To help us narrow topics for our violence risk and threat training on Friday, February 2nd, we put together the following survey. Please take a few minutes to let us know which topics are of highest priority. I’ll use the information to create (and narrow and expand) the agendas for each session. It will also help me create a relatable case study we can work through together.

 

I am very much looking forward to meeting each of you (or meeting you again!). In my new role at DPREP safety, I have the flexibility and resources to learn further into instructional design best practices and create trainings that deliver beyond your expectations, offered at a reasonable cost, and continually updated to reflect the current research in the field.

 

There are two sections to the survey. The first looks at your preferences for the training; the second looks at your general knowledge on threat and related topics. All answers will be kept confidential, and any information used will be presented in aggregate.

Part One: Training Preferences

 

For each item, on a scale from 1-10, rate the importance of the following areas being included in the training. 1 represents very low interest and 10 would be critical for you.

How issues of neurodivergence impact violence risk assessment interviewing.

Understanding the difference between a psychological assessment and violence risk/threat assessment.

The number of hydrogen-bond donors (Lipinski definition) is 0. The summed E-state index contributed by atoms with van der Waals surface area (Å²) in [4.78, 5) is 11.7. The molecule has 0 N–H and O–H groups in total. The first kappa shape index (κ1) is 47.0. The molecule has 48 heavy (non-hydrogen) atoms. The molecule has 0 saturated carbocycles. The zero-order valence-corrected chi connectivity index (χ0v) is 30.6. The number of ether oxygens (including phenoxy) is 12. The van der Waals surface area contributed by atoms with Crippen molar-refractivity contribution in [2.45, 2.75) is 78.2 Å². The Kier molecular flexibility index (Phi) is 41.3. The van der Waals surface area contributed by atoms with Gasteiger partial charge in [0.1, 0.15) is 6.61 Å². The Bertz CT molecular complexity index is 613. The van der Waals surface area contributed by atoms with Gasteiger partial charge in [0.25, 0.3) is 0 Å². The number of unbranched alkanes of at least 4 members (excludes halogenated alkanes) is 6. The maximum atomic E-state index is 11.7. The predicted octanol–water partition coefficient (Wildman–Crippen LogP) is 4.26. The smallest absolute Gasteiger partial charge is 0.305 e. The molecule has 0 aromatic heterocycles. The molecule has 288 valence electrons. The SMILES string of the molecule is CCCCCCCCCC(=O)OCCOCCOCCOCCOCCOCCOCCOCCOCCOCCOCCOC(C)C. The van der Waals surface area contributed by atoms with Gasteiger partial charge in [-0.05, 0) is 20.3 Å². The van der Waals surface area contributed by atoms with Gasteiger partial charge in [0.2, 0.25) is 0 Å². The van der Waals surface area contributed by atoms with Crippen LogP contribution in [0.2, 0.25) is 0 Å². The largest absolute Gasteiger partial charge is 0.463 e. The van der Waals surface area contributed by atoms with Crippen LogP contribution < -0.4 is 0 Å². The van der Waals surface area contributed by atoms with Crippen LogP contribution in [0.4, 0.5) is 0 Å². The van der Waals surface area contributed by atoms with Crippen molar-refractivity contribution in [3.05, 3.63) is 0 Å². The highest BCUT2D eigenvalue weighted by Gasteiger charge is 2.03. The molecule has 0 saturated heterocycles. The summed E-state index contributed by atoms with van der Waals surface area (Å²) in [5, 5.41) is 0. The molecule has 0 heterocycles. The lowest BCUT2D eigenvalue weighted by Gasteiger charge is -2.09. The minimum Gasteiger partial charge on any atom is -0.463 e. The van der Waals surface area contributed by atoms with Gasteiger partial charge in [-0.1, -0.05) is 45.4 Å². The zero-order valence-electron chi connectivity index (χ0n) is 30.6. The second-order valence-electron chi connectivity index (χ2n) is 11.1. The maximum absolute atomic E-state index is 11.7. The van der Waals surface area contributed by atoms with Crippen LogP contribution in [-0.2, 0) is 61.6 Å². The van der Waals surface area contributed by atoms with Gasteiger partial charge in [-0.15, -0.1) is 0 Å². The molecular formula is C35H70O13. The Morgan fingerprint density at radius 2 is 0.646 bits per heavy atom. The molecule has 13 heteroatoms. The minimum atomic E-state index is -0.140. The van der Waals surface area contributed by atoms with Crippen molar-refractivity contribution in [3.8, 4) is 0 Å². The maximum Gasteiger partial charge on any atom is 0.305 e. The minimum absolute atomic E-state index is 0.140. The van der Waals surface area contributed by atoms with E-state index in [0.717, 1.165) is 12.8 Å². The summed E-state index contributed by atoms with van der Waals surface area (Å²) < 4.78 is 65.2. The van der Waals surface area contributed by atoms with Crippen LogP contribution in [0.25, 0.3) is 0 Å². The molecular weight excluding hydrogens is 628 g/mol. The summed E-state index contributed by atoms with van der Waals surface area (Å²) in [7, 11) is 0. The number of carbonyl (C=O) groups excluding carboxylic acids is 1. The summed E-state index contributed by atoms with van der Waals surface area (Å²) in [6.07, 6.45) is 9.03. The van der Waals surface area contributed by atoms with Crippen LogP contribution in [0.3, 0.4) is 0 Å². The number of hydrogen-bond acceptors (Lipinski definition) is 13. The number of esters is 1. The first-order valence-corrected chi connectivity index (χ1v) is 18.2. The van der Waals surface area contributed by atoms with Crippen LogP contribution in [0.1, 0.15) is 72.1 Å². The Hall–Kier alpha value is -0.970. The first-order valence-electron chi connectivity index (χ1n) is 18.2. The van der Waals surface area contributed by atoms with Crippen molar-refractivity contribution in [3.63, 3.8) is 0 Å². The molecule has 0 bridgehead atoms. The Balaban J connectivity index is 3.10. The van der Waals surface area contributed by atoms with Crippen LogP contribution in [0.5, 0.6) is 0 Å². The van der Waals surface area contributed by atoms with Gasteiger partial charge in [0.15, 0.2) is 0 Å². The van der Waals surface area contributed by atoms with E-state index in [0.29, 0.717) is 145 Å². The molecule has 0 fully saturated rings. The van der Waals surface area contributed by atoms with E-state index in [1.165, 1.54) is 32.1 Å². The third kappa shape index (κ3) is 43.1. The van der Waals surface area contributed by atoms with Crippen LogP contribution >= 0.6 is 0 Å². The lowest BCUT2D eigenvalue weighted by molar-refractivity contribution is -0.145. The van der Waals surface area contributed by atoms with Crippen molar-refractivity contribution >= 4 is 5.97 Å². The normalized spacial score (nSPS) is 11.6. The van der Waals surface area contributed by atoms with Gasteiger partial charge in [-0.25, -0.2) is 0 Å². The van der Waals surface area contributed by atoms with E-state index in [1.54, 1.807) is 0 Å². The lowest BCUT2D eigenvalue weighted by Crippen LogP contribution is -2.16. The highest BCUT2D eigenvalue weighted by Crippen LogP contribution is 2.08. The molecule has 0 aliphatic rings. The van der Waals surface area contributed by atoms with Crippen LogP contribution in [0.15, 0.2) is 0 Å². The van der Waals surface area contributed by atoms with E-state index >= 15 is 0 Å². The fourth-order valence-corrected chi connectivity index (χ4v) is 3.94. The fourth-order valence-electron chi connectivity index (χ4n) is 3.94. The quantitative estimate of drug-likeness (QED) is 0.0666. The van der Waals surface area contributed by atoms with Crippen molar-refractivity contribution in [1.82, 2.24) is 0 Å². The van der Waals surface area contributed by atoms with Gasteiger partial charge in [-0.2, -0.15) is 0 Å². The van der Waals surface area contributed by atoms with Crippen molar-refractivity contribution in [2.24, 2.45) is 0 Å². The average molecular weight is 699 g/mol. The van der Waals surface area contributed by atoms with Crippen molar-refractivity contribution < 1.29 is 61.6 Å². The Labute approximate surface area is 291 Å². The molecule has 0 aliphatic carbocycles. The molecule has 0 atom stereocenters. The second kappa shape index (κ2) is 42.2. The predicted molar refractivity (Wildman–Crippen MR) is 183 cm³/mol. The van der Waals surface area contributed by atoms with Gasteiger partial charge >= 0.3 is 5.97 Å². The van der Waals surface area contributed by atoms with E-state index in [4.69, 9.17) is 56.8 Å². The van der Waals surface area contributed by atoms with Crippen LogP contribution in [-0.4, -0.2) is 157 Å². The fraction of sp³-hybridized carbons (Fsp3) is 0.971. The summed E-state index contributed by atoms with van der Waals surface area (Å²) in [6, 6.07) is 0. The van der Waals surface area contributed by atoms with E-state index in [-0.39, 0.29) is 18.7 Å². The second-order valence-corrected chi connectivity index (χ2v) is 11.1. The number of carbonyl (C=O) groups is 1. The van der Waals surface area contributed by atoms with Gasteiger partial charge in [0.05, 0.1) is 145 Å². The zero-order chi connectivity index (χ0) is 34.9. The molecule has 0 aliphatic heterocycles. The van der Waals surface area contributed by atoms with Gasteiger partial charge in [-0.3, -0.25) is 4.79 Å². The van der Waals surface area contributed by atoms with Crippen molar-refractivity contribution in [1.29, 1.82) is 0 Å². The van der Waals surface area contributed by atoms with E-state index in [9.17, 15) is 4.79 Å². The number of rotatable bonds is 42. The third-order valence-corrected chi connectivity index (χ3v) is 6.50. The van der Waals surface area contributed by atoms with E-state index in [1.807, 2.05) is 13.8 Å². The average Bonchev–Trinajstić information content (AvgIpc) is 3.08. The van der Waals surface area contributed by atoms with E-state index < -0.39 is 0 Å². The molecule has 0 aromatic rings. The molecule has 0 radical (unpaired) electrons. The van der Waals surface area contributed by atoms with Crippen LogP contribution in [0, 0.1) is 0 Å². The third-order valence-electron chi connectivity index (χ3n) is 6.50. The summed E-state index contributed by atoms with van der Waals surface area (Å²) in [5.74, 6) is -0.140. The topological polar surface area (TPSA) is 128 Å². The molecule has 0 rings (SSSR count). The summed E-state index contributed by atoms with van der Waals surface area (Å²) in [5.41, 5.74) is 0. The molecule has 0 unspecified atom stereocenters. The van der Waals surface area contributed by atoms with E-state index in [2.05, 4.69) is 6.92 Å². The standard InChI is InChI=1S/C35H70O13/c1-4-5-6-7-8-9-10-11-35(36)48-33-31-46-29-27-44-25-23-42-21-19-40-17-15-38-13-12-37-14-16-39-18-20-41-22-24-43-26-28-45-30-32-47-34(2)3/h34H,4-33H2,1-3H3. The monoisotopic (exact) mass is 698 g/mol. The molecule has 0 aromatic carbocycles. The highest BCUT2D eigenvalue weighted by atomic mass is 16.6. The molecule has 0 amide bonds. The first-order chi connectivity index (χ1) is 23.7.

How threat assessment fits into a multidisciplinary behavioral intervention model on a college campus.

Office safety,

A review of existing organizations, threat assessments tools, and trainings.

A better understanding of how violence risk assessment reports are written.

Obtaining consent and outlining the violence risk assessment process.

Social media threat assessment.

Best practices in conducting a welfare check with law enforcement.

The important considerations for online threat assessments.

The consult options if we don’t offer threat assessments on our campus.

Using a checklist to guide information gathering and decision making.

Violence risk assessment in the Title IX space.

How to talk to faculty about the difference between feeling threatened vs. being threatened.

A review of critical cases and after-action reports.

Mandated treatment protocols (different from mandated assessment of risk).

Building a threat mitigation plan after the violence risk assessment is completed.

Specialized interviewing skills such friend/foe signals and deception detection techniques.

Recommended resources to become more knowledgeable in violence risk and threat assessment.

Working with third-party agencies like fusion centers, federal law enforcement, and local police.

Physical safety assessment overview to find vulnerabilities.

Assessing suicidality as it relates to violence risk and threat assessment.

Self-care and compassion fatigue as it relates to threat.

The involvement of law enforcement during the interview.

Please rank the following from 1 to 5 in order of importance and time spent in training.

The role of a college counselor with the campus behavioral intervention and threat teams. This includes information sharing, scope of practice, and legal risk.

How to apply a violence risk/threat assessment process to aid in estimating the level of risk.

How to conduct an interview, including issues of cultural competency, trauma-informed practice, overcoming resistance, and assessing both credibility and truthfulness.

How to write a threat assessment report for a third party that includes an estimation or risk, summary of risk and protective factors, and development of a threat mitigation plan.

A foundational understanding of violence risk and threat assessment for those new to the process.